Banking services are now accessible to millions more Indian citizens thanks to a series of digital initiatives. A Refinitiv summit will examine the technologies accelerating financial inclusion in India, including the increased use of AI, blockchain and digital identity.
- A digital identity program, increased mobile usage and simplified KYC have enabled hundreds of millions of previously unbanked citizens to open bank accounts in India.
- The use of technologies such as AI or blockchain and alternative sources of data are making financial services more transparent, accessible and cost-effective.
- The Refinitiv Data and Emerging Tech Summit in Mumbai will discuss how regulators and institutions leverage fintech to drive financial inclusion in India.
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The past half a decade has seen a slew of government initiatives to drive financial inclusion in India.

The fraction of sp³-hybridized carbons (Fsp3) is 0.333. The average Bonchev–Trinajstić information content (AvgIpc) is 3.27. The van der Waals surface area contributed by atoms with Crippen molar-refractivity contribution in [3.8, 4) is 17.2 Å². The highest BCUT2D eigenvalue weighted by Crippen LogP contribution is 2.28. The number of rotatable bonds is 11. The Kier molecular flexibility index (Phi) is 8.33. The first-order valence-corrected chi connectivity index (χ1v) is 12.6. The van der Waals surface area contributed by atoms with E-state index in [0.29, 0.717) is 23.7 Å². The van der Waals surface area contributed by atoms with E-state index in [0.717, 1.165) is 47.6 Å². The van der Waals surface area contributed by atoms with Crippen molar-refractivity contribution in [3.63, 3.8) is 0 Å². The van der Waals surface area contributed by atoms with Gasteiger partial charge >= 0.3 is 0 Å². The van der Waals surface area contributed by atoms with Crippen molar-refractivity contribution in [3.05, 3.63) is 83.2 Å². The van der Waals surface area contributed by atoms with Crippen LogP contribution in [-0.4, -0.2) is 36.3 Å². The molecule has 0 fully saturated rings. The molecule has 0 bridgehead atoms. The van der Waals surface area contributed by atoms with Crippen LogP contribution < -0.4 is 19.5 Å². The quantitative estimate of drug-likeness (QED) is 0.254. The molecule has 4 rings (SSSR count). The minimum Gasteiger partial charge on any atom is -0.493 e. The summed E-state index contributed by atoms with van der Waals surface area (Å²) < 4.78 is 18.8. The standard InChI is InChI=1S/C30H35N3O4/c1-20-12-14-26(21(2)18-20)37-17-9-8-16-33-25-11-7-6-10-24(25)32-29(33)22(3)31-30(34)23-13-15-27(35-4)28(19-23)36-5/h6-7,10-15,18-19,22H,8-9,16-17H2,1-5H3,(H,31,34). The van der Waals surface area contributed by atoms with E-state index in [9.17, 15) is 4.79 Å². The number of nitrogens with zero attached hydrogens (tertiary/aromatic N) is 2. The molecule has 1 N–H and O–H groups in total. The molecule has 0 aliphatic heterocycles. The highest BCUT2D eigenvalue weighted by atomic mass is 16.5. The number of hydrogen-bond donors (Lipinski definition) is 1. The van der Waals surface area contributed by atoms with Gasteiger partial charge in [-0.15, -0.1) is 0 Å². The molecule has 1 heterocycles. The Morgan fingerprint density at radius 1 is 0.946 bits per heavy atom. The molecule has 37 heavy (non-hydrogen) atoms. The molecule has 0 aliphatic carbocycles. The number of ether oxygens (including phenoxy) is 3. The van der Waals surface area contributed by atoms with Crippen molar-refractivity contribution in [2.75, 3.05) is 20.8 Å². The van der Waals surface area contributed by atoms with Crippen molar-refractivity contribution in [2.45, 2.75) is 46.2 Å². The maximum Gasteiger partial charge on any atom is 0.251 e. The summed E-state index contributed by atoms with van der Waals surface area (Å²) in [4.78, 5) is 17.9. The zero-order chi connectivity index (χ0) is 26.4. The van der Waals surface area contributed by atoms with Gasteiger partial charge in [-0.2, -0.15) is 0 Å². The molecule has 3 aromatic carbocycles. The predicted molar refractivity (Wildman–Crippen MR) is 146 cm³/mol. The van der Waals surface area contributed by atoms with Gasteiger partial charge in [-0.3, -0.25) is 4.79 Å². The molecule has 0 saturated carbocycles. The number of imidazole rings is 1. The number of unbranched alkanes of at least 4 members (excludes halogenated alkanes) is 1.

These include the Jan Dhan Yohna (Scheme for People’s Wealth) establishing a no-frills bank account with simplified KYC processes and no minimum balance requirement.
The digital ID initiative Aadhaar also offers a unique 12-digit identification to all residents in India based on basic biometric and demographic information, empowering many in the country with a proof of identity for the first time.
Meanwhile, mobile connectivity and a range of apps and messaging services are helping to facilitate financial transactions through mobile phones.
These three digital technology initiatives — known as the JAM trinity — have led to more than 355 million people opening bank accounts during this period.
Eighty percent of India’s population now has access to a range of banking and insurance services — up from 53 percent in 2014.
Yet despite holding these accounts, many first-time customers are unable to take advantage of the benefits offered by the financial ecosystem.